• 3. Articular (joints)
  • 4. Histological (tissues)
  • 5. Biochemical- inflammation, nutrition
  • 6. Vascular-circulatory, lymphatic

91
Goal of Manipulation
  • Reduce pain (comparable sign- patient pain
    recognition)
  • Improve mobility/arthrokinematics (joint sign)
  • Decrease muscle guarding
  • Stretch and lengthen contractile and
    non-contractile tissues around the joint
  • Normalize nervous, circulatory and lymphatic flow
  • Improve muscle tone and stretch reflex
  • Break up adhesions
  • Improve joint proprioception and kinesthetic
    awareness- stimulates joint receptors

92
Therapeutic Effects of Manipulative Treatment
  • 1. Circulatory- move body fluids and provide
    tonic effect
  • 2. Neurological- modify reflexes
  • A. Somato-somatic
  • B. Somato-visceral
  • C. Viscero-somatic
  • D. Viscero-viscero
  • 3. Maintenance therapy for irreversible
    conditions

93
Definitions
  • Active Motion Voluntary movement of an
    articulation between physiological barriers
  • Anatomical barrier bone and soft tissue contour
    serving as the final limit to motion
  • Barrier factor restricting free movement
  • Elastic barrier the resistance felt at the end
    of passive ROM
  • Motion movement
  • Paraphysiological space that sensation of a
    sudden give beyond the elastic barrier usually
    accompanied by a cracking sound with a slight
    amount of movement beyond the usual physiological
    limit, but within the anatomical barrier
  • Passive motion induced at an articulation by the
    operator. Involuntary
  • Physiological barrier limits the voluntary
    motion of an articulation. Further motion towards
    the anatomical barrier can be induced passively
  • Restrictive barrier an obstacle to movement
    within the physiological limits of an
    articulation that reduces the active ROM

94
Grades of Manipulaton
  • Grade I- small amplitude movement and beginning
    of range. Used when pain and spasm limit ROM
  • Grade II- large amplitude movement at the
    beginning range. Used when pain and spasm limit
    ROM
  • Grade III- Large amplitude movement at mid range
    of movement. Used to reduce pain and increase
    periarticular extensibility, correct positional
    faults and release meniscoid tissue in the spine
  • Grade IV- Small amplitude movement at the mid
    range of movement. Used to reduce pain and
    increase periarticular extensibility, correct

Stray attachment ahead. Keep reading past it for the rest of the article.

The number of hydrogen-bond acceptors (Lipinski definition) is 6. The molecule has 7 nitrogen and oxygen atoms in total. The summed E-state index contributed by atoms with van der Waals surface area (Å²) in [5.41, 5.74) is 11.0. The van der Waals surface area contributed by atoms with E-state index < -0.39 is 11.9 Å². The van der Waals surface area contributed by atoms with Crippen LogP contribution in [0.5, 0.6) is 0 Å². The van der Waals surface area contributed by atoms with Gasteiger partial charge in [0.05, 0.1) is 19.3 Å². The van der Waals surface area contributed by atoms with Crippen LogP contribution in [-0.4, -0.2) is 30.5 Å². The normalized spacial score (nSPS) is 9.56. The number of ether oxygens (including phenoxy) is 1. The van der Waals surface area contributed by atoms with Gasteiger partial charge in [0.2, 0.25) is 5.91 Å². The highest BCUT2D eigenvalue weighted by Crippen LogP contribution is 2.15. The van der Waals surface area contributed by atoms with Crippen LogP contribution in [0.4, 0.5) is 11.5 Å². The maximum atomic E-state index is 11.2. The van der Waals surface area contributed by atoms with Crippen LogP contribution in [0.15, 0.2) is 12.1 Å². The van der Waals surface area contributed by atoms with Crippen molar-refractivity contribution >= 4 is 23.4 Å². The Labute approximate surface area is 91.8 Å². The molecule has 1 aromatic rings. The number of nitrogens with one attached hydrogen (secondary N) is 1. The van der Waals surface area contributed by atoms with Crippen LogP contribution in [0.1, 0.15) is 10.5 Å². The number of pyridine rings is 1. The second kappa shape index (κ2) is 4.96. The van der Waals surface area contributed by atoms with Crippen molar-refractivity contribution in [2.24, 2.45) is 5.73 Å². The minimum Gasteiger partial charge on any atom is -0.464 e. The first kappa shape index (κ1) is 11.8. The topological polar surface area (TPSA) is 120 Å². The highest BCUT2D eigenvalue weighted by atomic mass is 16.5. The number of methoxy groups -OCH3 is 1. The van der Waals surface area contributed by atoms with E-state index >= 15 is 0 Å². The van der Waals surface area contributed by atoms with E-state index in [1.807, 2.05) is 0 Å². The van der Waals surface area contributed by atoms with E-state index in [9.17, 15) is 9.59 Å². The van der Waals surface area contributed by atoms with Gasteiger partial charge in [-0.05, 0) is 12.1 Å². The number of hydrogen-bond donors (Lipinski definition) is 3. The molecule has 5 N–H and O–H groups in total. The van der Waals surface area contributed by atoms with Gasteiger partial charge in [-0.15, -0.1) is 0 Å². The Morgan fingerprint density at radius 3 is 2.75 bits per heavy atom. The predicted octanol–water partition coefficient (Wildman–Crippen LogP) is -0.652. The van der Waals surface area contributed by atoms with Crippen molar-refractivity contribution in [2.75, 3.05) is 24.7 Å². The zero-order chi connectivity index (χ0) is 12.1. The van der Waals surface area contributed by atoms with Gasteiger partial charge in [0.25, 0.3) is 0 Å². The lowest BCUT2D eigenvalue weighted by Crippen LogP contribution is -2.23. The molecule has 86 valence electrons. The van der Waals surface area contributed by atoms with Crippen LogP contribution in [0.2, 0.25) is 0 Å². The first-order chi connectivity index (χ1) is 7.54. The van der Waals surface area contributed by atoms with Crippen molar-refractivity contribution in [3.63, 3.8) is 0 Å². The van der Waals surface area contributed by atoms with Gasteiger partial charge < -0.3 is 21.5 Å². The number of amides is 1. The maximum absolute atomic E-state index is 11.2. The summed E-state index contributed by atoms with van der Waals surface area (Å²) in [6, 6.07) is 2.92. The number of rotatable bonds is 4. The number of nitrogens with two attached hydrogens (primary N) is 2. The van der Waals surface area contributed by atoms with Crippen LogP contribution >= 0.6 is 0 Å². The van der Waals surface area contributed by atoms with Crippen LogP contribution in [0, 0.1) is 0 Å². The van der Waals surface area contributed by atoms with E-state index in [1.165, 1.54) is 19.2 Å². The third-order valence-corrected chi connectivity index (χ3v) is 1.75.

positional faults and release meniscoid tissue in
    the spine
  • Grade V- High velocity low amplitude to the
    anatomical end point of a joint. The pathological
    barrier is moved past the physiological barrier,
    into paraphysiological space

95
Resistance Concept
  • R1- beginning ROM (I and II go up to R1)
  • 50 between R1 and R2 (III and IV go to 50)
  • R2- Pathological barrier (V- path barrier an on)
  • Physiological barrier
  • Paraphysiological space
  • Anatomical barrier

96
Manipulation Considerations
  • Doctors position
  • Patients position
  • Doctors contact
  • Patients contact
  • Line of drive
  • Joint type and normal motion
  • Respiration
  • Patients eye position
  • Psycho-somatic influences
  • Distraction techniques

97
Segmental Motion
  • Forward bending
  • Backward bending
  • Side bending- right and left
  • Rotation- right and left
  • Coupled movements

98
Three Cardinal Rules For Effective Manual
Medicine Procedures
  1. Control- physicians body position, comfort of
    patient, extrinsic and intrinsic forces, and
    therapeutic intervention being employed
  2. Balance- physician and patient to ensure optimum
    comfort
  3. Localization- adequate engagement of the
    restrictive barrier in a pain free position,
    which will allow for optimum release

99
Three Most Common Errors of Palpation
  1. Lack of concentration
  2. Too much pressure
  3. Too much movement

100
Precautions To Manipulation
  1. Vertebral artery in the cervical spine
  2. Primary joint disease e.g. RA, AS, infectious
    arthritis
  3. Metabolic bone disease e.g. osteoporosis
  4. Primary or metastatic malignant bone disease
  5. Genetic disorders e.g. Downs syndrome,
    particularly in the cervical spine
  6. Hypermobility
  7. Acute fracture
  8. Acute inflammation

101
Mobilization MWM and SNAGS (Mulligan)
  • Identify signs loss of joint movement, pain
    associated with movement, or pain associated with
    specific functional activities
  • Apply Passive pain free joint mobilisation
    (i.e., parallel or perpendicular to the joint
    plane).
  • Investigate various combinations of parallel or
    perpendicular glides to find the correct
    treatment plane and grade of movement.
  • While sustaining the accessory glide, the patient
    is requested to perform movement, which should
    now be significantly improved (i.e. increased
    range of motion, and a decreased or, absence of
    the original pain).
  • Failure to improve indicates that the therapist
    has not found the correct contact point,
    treatment plane, grade or direction of